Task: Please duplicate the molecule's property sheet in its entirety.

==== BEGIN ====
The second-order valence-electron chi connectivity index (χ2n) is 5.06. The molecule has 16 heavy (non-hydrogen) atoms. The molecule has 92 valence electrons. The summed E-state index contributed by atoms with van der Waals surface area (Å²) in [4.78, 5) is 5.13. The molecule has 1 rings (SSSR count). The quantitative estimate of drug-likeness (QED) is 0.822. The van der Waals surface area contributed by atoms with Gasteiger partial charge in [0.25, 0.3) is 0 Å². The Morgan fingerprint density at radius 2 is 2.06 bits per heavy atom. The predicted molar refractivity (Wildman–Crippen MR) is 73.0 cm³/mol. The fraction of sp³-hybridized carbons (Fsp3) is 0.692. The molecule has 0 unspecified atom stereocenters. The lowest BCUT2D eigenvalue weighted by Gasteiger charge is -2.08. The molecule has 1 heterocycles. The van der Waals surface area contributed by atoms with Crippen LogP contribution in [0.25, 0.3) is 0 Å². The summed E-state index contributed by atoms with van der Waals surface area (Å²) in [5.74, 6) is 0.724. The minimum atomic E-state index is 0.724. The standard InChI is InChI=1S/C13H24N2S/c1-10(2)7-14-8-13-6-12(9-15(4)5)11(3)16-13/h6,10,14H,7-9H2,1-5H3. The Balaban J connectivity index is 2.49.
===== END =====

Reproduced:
The second-order valence-electron chi connectivity index (χ2n) is 5.06. The molecule has 16 heavy (non-hydrogen) atoms. The molecule has 92 valence electrons. The summed E-state index contributed by atoms with van der Waals surface area (Å²) in [4.78, 5) is 5.13. The molecule has 1 rings (SSSR count). The quantitative estimate of drug-likeness (QED) is 0.822. The van der Waals surface area contributed by atoms with Gasteiger partial charge in [0.25, 0.3) is 0 Å². The Morgan fingerprint density at radius 2 is 2.06 bits per heavy atom. The predicted molar refractivity (Wildman–Crippen MR) is 73.0 cm³/mol. The fraction of sp³-hybridized carbons (Fsp3) is 0.692. The molecule has 0 unspecified atom stereocenters. The lowest BCUT2D eigenvalue weighted by Gasteiger charge is -2.08. The molecule has 1 heterocycles. The van der Waals surface area contributed by atoms with Crippen LogP contribution in [0.25, 0.3) is 0 Å². The summed E-state index contributed by atoms with van der Waals surface area (Å²) in [5.74, 6) is 0.724. The minimum atomic E-state index is 0.724. The standard InChI is InChI=1S/C13H24N2S/c1-10(2)7-14-8-13-6-12(9-15(4)5)11(3)16-13/h6,10,14H,7-9H2,1-5H3. The Balaban J connectivity index is 2.49.